I was in a cast is really incredible people. Steven Curtis Chapman Little Stevie Chapman at the time that he and I were flat scratch that Opryland USA show you my heart with a tore down Opryland and put them all out there because I stick to the season passes all the time and it was just yet. What are you thinking man, I was assigned like you, even after I left the park, you know, we would take family Visit and have fun and watch the shows and rides arising it was a I don't know what they were thinking either. But that's a whole another story. I talked to Earl Snow Scruggs at the waffle house over there and sit Cohen Harding.

He would come in almost every weekend and I just I talked to tell stories about the Beverly hillbillies and everything else and that was that's a part of national. I think that sadly Jerry may be gone forever. I don't know what you think. Well, I think it is something I'm so grateful that I came to Nashville when I did because I got to know Wagner's boy.

Many parole and all these people that I grew up listening to and made me want to people like Harlan Howard was one of the greatest song. It was a great time.

The early 80s, mid 80s was just an incredible special magical time really to be in Nashville on the road. You know, meeting function, learning my craft. Last Gracie's to Get Her Hair Done Pl. in Greenhills is right next to Sara Kate and Minnie Pearl and CCL to her. All the men and it was just, you know that you where you canyou actually see people you can actually go down the street you would see folks, I was behind Conway, 21, Taco Bell, with usually one in Greenhills and he was in front of me and I recognizing that I was thinking just like Taco Bell `you ordered Calabrese hello I was just playing that out when I was behind Conway duty at the Taco Bell. Leslie brought thoughts are song that we have for the show. We wrote together. Chris wrote the melody while he was working the didn't the tin Lizzie cars out there. Opryland that's just how to the groove of it about the same time but I just got a hang hung onto it for years and years and years and years later week we hooked connected up on it and he had this ability and I had this groove we put the schedule he was working that built-in judgment of the tin Lizzie cars out there. Opryland II was passed that was past time. Like I showed up here. I should've about 2002 and oh yeah yeah what my old gig was doing home movies for people and I would transfer their old 8 mm film and 16mm film and video tapes never and I got to do so many things but when it wanted one the ones that really stuck out was the officer who ended up going over George on his transfer to his retirement is wonderful well I interrupted you. I'm sorry, but it's hard to ask each other, so I hate that would, but you go ahead with what you say Rob is just a little sorry we have so many special members of that cast that I was in Marty Road. The lead singer for diamond radio and and he played in the member on I did many parole.

I couldn't day I still can't dance another dancer. So we had to show where the girl would play many parole and garlic flavor on Brasfield like Brasfield was a very famous comedian the late 50s the country comedian and him and he pulled a lot of TV shows back in the day did not realize they were very close friends.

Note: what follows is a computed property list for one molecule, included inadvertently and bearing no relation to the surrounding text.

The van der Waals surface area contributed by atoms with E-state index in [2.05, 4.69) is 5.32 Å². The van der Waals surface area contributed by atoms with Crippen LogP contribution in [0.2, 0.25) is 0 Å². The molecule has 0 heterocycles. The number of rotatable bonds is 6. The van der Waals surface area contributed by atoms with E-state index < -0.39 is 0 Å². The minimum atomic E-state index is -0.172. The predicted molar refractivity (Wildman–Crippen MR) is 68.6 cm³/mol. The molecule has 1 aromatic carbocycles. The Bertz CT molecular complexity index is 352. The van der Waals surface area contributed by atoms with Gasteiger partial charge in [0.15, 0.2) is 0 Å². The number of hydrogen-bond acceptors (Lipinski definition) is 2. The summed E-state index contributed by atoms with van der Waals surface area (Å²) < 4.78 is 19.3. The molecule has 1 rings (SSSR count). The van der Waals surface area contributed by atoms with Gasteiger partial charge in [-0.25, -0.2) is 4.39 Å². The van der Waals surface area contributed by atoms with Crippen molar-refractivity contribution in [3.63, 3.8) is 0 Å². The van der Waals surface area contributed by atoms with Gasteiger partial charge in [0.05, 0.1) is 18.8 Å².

Well when I got a job out there and I realized I couldn't dance which is right after the comedian part I was.

I was very fortunate out. I got part of Wabash and so because of my ability to dancer which was a good thing because I really enjoyed playing comedy part. Many parole with a young lady named Shonda Pearson went on to be a very good on the show yet and so she and I were were many parole and brought Brasfield together and the real Minnie Pearl took us under her wing would teach us the jokes that I would tell someone all my love found many folders health and so it was just a really special kind. We all went. It was the 80s in Nashville were very different time and I was privileged to be there as well and Gracie and it was just it was a wonderful time and in so many dear friends, if you like said they all got into the business and say, all of us do different things and and I'm still mad that I'm not a songwriter professionally, but I just accepted it. John at this point of I wanted to take a moment on the song saving grace.

You know what it thinks about gospel and country songs and so forth. A lot of this is always a great story behind the cells is not just a formula. So the somebody wants to write about just benign things is always a impetus behind it what what drove this with you. Well this with a buddy of mine who just passed away. Another great comedian but also a great songwriter fellow by the name and became really well known by appearing on loving Bill Gates or videos over the years that back in the day in the early to early 1990s, and I've been buddies for a while and then write a lot of songs together a gospel song called it wasn't the grace and I was down in Destin with my family on vacation. Now think about that song and I thought Alzheimer's was becoming a very huge issue. That was a lot of material out about it when I was growing up. They didn't really call it Alzheimer's on the pillows older so right ring a lot of articles really friends who are going through this with relatives and and I had not personally change that we have lost and I said I thought about this song decided saving grace, and I write like that in the course. I thought my get home share this with because I got the idea, the other song written to get it and he loved it and we got together and wrote together and it was really strange because it was after we wrote the song that we both experienced it firsthand. His mother was diagnosed about three years after my grandmother about seven years later and the first time I'm saying it out in public.